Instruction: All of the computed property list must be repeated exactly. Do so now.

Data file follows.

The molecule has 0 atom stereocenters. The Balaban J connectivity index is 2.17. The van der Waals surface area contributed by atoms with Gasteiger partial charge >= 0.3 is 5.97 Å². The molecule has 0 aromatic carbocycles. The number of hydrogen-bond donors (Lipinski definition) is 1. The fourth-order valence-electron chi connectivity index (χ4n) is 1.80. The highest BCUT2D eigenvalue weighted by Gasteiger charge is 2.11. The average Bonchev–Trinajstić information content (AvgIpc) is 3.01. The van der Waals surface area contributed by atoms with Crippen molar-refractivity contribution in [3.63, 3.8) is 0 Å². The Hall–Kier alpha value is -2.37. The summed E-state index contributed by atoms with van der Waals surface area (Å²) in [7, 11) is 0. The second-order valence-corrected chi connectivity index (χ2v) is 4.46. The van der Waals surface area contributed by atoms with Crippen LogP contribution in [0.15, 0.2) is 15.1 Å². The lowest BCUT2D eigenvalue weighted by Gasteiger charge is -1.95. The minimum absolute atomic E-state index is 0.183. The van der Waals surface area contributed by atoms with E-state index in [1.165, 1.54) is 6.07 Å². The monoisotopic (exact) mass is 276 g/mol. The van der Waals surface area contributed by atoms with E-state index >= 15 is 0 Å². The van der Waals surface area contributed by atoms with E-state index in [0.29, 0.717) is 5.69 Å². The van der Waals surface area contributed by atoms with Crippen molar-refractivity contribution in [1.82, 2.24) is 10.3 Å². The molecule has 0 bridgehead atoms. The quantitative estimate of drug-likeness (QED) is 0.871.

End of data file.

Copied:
The molecule has 0 atom stereocenters. The Balaban J connectivity index is 2.17. The van der Waals surface area contributed by atoms with Gasteiger partial charge >= 0.3 is 5.97 Å². The molecule has 0 aromatic carbocycles. The number of hydrogen-bond donors (Lipinski definition) is 1. The fourth-order valence-electron chi connectivity index (χ4n) is 1.80. The highest BCUT2D eigenvalue weighted by Gasteiger charge is 2.11. The average Bonchev–Trinajstić information content (AvgIpc) is 3.01. The van der Waals surface area contributed by atoms with Crippen molar-refractivity contribution in [3.63, 3.8) is 0 Å². The Hall–Kier alpha value is -2.37. The summed E-state index contributed by atoms with van der Waals surface area (Å²) in [7, 11) is 0. The second-order valence-corrected chi connectivity index (χ2v) is 4.46. The van der Waals surface area contributed by atoms with Crippen LogP contribution in [0.15, 0.2) is 15.1 Å². The lowest BCUT2D eigenvalue weighted by Gasteiger charge is -1.95. The minimum absolute atomic E-state index is 0.183. The van der Waals surface area contributed by atoms with E-state index in [1.165, 1.54) is 6.07 Å². The monoisotopic (exact) mass is 276 g/mol. The van der Waals surface area contributed by atoms with E-state index >= 15 is 0 Å². The van der Waals surface area contributed by atoms with E-state index in [0.29, 0.717) is 5.69 Å². The van der Waals surface area contributed by atoms with Crippen molar-refractivity contribution in [1.82, 2.24) is 10.3 Å². The molecule has 0 bridgehead atoms. The quantitative estimate of drug-likeness (QED) is 0.871.